Set in Hamburg in a post-9/11 hunt for a terrorist financier, Hoffman plays a frumpy, world-weary German intelligence officer by the name of Günther Bachmann. In contrast to the typical Anglo-Saxon espionage heroes like James Bond, Jason Bourne, or even le Carre’s George Smiley, Bachmann is a portly, ungentlemanly spymaster. He labors to find his man and keep at bay Martha Sullivan, a voracious U.S. intelligence official played by Robin Wright.
Bachmann’s main conflict thus ends up being not with the financiers of global jihad, but with his American colleagues. In several encounters, including a beautifully filmed scene overlooking Hamburg’s new opera house, Bachman and Sullivan hash out their differences. Sullivan admits to Bachmann that he lost his Lebanese spy network due to American incompetence and attempts to soothe his nerves with a vacant promise to keep his government off his back and an appeal to “making the world a safer place.” In the end, American intelligence steals Bachmann’s carefully developed agents.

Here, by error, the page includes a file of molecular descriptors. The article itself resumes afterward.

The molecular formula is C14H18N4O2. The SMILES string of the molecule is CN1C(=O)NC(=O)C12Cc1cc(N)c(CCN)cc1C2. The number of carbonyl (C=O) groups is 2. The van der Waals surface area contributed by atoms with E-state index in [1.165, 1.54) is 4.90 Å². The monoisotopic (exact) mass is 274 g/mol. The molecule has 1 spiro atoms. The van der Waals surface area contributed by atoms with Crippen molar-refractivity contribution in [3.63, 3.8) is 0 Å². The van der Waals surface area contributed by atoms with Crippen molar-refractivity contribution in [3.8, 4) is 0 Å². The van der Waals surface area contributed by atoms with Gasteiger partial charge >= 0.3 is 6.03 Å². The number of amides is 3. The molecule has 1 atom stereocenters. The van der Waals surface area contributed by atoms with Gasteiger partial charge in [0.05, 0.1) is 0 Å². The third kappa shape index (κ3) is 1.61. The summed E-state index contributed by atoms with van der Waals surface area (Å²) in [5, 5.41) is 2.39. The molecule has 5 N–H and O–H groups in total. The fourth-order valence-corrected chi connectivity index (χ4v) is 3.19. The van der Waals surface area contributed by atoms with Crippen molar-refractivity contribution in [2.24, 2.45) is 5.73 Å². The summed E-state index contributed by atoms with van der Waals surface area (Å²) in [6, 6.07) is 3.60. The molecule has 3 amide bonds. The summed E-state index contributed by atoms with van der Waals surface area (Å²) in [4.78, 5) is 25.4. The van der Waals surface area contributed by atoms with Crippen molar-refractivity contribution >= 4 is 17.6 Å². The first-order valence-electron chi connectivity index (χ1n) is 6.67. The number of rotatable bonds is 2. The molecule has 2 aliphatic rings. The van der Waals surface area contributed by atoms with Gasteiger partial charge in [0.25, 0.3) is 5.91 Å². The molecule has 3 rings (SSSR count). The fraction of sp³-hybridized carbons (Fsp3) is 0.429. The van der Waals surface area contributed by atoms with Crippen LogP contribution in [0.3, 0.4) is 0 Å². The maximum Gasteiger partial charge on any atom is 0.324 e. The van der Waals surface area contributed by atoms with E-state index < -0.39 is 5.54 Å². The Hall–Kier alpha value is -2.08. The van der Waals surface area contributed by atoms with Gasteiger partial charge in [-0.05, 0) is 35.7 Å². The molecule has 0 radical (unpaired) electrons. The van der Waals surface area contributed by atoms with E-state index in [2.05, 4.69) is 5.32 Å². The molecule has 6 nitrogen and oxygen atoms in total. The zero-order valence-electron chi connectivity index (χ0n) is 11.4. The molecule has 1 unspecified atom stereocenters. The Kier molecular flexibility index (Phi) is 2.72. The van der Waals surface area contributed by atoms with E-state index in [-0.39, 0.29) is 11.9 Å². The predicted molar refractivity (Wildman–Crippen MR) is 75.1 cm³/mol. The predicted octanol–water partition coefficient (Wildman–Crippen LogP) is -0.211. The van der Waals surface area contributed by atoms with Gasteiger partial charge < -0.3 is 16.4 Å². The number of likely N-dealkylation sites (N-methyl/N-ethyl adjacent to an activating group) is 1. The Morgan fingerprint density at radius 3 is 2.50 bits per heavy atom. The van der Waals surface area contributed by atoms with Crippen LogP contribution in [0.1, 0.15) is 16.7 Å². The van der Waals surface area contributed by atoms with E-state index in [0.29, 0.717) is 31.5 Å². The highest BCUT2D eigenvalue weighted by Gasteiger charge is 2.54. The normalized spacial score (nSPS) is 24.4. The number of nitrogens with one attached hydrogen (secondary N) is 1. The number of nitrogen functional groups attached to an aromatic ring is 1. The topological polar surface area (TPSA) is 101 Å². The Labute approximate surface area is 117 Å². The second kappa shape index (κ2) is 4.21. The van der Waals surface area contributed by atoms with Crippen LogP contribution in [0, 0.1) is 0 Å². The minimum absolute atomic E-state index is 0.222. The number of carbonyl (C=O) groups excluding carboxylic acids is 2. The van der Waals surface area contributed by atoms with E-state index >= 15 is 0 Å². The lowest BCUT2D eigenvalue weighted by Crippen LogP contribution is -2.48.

Le Carre’s stinging conclusion does not necessarily reflect the long history of U.S.-German intelligence relations. In the years following World War II, the U.S. occupying authorities helped set up West Germany’s foreign intelligence apparatus. After reunification, Germany’s foreign and domestic intelligence services have proven adept at surveilling targets, developing networks of informants, and sharing intelligence with the United States on arms dealers, narcotics traffickers, money launderers, and terrorist groups.
The protagonist in A Most Wanted Man does, however, touch upon a worrying undercurrent in this long relationship. In a scene with a fictional German interior minister, Bachmann refers to his plan to capture a terrorist financier as one of using “a minnow to catch a barracuda and a barracuda to catch a shark.” Bachmann explains that he is the one setting the bait to capture the terrorist, but it becomes clear later on that this German official is the small fish in a larger game. In the concluding scene, Bachmann screams out an expletive in frustration at losing his catch to the Americans.